Kierkegaard insists — and one feels here the force of his polemic against the irreligious, essentially secular order of so-called Christendom, in his case what he saw as the pseudo-Christianity of the Danish National Church — that no pastor or priest has the right to say that one has faith or not according to doctrines like baptism and the like. To proclaim faith is to abandon such external or worldly guarantees. Faith has the character of a continuous “striving … in which you get occasion to be tried every day.” This is why faith and the commandment of love that it seeks to sustain is not law. It has no coercive, external force. As Rosenzweig writes, “The commandment of love can only proceed from the mouth of the lover.” He goes on to contrast this with law, “which reckons with times, with a future, with duration.” By contrast, the commandment of love “knows only the moment; it awaits the result in the very moment of its promulgation.” The commandment of love is mild and merciful, but, as Kierkegaard insists, “there is rigor in it.” We might say love is that disciplined act of absolute spiritual daring that eviscerates the old self of externality so something new and inward can come into being...
[I]n the penultimate paragraph of “Works of Love” Kierkegaard shifts to auditory imagery. God is a vast echo chamber where each sound, “the slightest sound,” is duplicated and resounds back loudly into the subject’s ears. God is nothing more than the name for the repetition of each word that the subject utters. But it is a repetition that resounds with “the intensification of infinity.” In what Kierkegaard calls “the urban confusion” of external life, it is nigh impossible to hear this repetitive echo of the infinite demand. This is why the bracketing out of externality is essential: “externality is too dense a body for resonance, and the sensual ear is too hard-of-hearing to catch the eternal’s repetition.” We need to cultivate the inner or inward ear that infinitizes the words and actions of the self. As Kierkegaard makes clear, what he is counseling is not “to sit in the anxiety of death, day in and day out, listening for the repetition of the eternal.” What is rather being called for is a rigorous and activist conception of faith that proclaims itself into being at each instant without guarantee or security and which abides with the infinite demand of love.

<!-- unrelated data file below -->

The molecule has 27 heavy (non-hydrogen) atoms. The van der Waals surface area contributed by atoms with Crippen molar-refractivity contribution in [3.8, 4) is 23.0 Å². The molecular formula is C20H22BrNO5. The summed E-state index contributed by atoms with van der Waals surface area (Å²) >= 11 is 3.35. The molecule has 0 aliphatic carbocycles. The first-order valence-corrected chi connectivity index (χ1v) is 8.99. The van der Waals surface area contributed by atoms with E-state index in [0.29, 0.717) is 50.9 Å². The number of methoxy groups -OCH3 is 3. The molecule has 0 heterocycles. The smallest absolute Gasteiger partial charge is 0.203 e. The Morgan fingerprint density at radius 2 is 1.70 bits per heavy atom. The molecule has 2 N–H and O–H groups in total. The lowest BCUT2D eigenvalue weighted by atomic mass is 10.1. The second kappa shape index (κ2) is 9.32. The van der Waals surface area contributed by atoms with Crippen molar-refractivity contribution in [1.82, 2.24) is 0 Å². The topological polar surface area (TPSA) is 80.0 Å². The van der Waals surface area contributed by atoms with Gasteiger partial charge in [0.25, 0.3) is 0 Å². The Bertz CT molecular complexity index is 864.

I usually say, when asked, that it was Existentialism that brought me to Zen Buddhism. Kierkegaard's "God" here to me looks an awful lot like Mind, Buddha, &c., and looks so much more to be that than the anthropomorphic Christian deity that I have ceased calling myself a Christian and theist altogether. It is understandable that he is not widely touted in Christian fundamentalist circles.
Fundamentalist proselytizing at the Clark County Washington Fair, August 8, 2010.
Don't get me wrong: my practice is not so much a reaction to the conservative hijacking of Christianity so much as it is an attempt, a project, to make sense of the existence into which I find myself. Some days it's pure hell. Some days it's a riot of laughter, perhaps as a reaction to the pure hell. Some (too few) days there is peace and tranquility.
Many days my practice is indeed difficult; and you can probably judge the difficulty with my practice by reading this blog; some days the practice flows like a river whose watersheds are themselves overflooded, and other days my practice is more parched than a desert.
But still...there is practice, because, what else would there to be done about the desert?